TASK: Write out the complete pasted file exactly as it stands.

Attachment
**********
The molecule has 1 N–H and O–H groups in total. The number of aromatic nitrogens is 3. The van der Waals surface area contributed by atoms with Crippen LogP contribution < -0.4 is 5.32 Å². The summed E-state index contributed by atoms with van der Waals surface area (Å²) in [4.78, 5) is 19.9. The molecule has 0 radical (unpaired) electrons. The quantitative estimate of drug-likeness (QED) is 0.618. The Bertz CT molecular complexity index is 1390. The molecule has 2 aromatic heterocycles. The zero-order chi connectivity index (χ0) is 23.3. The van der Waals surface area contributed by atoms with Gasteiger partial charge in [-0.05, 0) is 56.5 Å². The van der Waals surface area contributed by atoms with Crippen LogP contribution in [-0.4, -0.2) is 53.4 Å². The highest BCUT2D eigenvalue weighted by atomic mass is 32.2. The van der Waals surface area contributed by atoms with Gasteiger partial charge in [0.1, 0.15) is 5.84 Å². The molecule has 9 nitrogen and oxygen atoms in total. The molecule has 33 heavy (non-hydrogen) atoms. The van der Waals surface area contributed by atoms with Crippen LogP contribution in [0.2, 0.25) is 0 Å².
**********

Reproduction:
The molecule has 1 N–H and O–H groups in total. The number of aromatic nitrogens is 3. The van der Waals surface area contributed by atoms with Crippen LogP contribution < -0.4 is 5.32 Å². The summed E-state index contributed by atoms with van der Waals surface area (Å²) in [4.78, 5) is 19.9. The molecule has 0 radical (unpaired) electrons. The quantitative estimate of drug-likeness (QED) is 0.618. The Bertz CT molecular complexity index is 1390. The molecule has 2 aromatic heterocycles. The zero-order chi connectivity index (χ0) is 23.3. The van der Waals surface area contributed by atoms with Gasteiger partial charge in [-0.05, 0) is 56.5 Å². The van der Waals surface area contributed by atoms with Crippen LogP contribution in [-0.4, -0.2) is 53.4 Å². The highest BCUT2D eigenvalue weighted by atomic mass is 32.2. The van der Waals surface area contributed by atoms with Gasteiger partial charge in [0.1, 0.15) is 5.84 Å². The molecule has 9 nitrogen and oxygen atoms in total. The molecule has 33 heavy (non-hydrogen) atoms. The van der Waals surface area contributed by atoms with Crippen LogP contribution in [0.2, 0.25) is 0 Å².